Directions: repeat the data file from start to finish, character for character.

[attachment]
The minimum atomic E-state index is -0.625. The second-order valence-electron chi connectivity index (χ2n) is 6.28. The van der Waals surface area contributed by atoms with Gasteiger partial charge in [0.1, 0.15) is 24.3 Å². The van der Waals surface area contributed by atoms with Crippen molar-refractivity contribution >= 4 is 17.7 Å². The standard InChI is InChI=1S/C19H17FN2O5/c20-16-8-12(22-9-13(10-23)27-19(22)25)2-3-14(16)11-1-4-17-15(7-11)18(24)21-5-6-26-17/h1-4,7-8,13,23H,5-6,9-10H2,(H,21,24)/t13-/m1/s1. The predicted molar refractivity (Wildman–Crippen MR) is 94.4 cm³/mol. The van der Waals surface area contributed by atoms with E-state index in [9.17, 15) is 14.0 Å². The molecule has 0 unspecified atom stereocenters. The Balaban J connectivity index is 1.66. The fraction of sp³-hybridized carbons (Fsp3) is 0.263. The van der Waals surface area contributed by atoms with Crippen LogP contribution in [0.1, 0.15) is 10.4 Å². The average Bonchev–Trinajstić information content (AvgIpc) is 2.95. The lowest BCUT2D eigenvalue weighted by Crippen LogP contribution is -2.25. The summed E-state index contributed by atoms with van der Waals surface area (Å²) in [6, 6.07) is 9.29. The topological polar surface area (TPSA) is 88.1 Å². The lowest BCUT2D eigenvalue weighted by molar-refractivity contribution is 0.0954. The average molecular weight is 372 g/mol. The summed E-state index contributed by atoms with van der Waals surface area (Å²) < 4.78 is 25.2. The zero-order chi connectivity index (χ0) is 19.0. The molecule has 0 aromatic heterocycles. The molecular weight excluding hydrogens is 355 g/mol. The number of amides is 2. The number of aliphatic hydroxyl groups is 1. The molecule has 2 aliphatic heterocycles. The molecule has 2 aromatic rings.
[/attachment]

The minimum atomic E-state index is -0.625. The second-order valence-electron chi connectivity index (χ2n) is 6.28. The van der Waals surface area contributed by atoms with Gasteiger partial charge in [0.1, 0.15) is 24.3 Å². The van der Waals surface area contributed by atoms with Crippen molar-refractivity contribution >= 4 is 17.7 Å². The standard InChI is InChI=1S/C19H17FN2O5/c20-16-8-12(22-9-13(10-23)27-19(22)25)2-3-14(16)11-1-4-17-15(7-11)18(24)21-5-6-26-17/h1-4,7-8,13,23H,5-6,9-10H2,(H,21,24)/t13-/m1/s1. The predicted molar refractivity (Wildman–Crippen MR) is 94.4 cm³/mol. The van der Waals surface area contributed by atoms with E-state index in [9.17, 15) is 14.0 Å². The molecule has 0 unspecified atom stereocenters. The Balaban J connectivity index is 1.66. The fraction of sp³-hybridized carbons (Fsp3) is 0.263. The van der Waals surface area contributed by atoms with Crippen LogP contribution in [0.1, 0.15) is 10.4 Å². The average Bonchev–Trinajstić information content (AvgIpc) is 2.95. The lowest BCUT2D eigenvalue weighted by Crippen LogP contribution is -2.25. The summed E-state index contributed by atoms with van der Waals surface area (Å²) in [6, 6.07) is 9.29. The topological polar surface area (TPSA) is 88.1 Å². The lowest BCUT2D eigenvalue weighted by molar-refractivity contribution is 0.0954. The average molecular weight is 372 g/mol. The summed E-state index contributed by atoms with van der Waals surface area (Å²) < 4.78 is 25.2. The zero-order chi connectivity index (χ0) is 19.0. The molecule has 0 aromatic heterocycles. The molecular weight excluding hydrogens is 355 g/mol. The number of amides is 2. The number of aliphatic hydroxyl groups is 1. The molecule has 2 aliphatic heterocycles. The molecule has 2 aromatic rings.